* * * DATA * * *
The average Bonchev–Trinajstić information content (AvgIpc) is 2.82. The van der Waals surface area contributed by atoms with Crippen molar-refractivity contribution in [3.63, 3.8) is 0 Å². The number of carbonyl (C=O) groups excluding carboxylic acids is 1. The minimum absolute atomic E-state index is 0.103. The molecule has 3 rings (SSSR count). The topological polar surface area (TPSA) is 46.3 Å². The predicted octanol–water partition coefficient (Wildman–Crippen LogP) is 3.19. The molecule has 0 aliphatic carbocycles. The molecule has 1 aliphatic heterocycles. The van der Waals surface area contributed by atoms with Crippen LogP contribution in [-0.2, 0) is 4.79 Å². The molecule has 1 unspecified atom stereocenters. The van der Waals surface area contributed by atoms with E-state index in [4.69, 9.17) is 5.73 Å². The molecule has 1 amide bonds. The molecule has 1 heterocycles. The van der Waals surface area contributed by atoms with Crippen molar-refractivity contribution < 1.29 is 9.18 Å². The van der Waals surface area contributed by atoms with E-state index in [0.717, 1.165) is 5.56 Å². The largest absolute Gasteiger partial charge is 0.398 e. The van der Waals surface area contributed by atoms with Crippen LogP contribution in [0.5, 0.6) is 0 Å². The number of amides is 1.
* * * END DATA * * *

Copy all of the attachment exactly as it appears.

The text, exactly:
The average Bonchev–Trinajstić information content (AvgIpc) is 2.82. The van der Waals surface area contributed by atoms with Crippen molar-refractivity contribution in [3.63, 3.8) is 0 Å². The number of carbonyl (C=O) groups excluding carboxylic acids is 1. The minimum absolute atomic E-state index is 0.103. The molecule has 3 rings (SSSR count). The topological polar surface area (TPSA) is 46.3 Å². The predicted octanol–water partition coefficient (Wildman–Crippen LogP) is 3.19. The molecule has 0 aliphatic carbocycles. The molecule has 1 aliphatic heterocycles. The van der Waals surface area contributed by atoms with Crippen LogP contribution in [-0.2, 0) is 4.79 Å². The molecule has 1 unspecified atom stereocenters. The van der Waals surface area contributed by atoms with E-state index in [4.69, 9.17) is 5.73 Å². The molecule has 1 amide bonds. The molecule has 1 heterocycles. The van der Waals surface area contributed by atoms with Crippen molar-refractivity contribution < 1.29 is 9.18 Å². The van der Waals surface area contributed by atoms with E-state index in [0.717, 1.165) is 5.56 Å². The largest absolute Gasteiger partial charge is 0.398 e. The van der Waals surface area contributed by atoms with Crippen LogP contribution in [0.5, 0.6) is 0 Å². The number of amides is 1.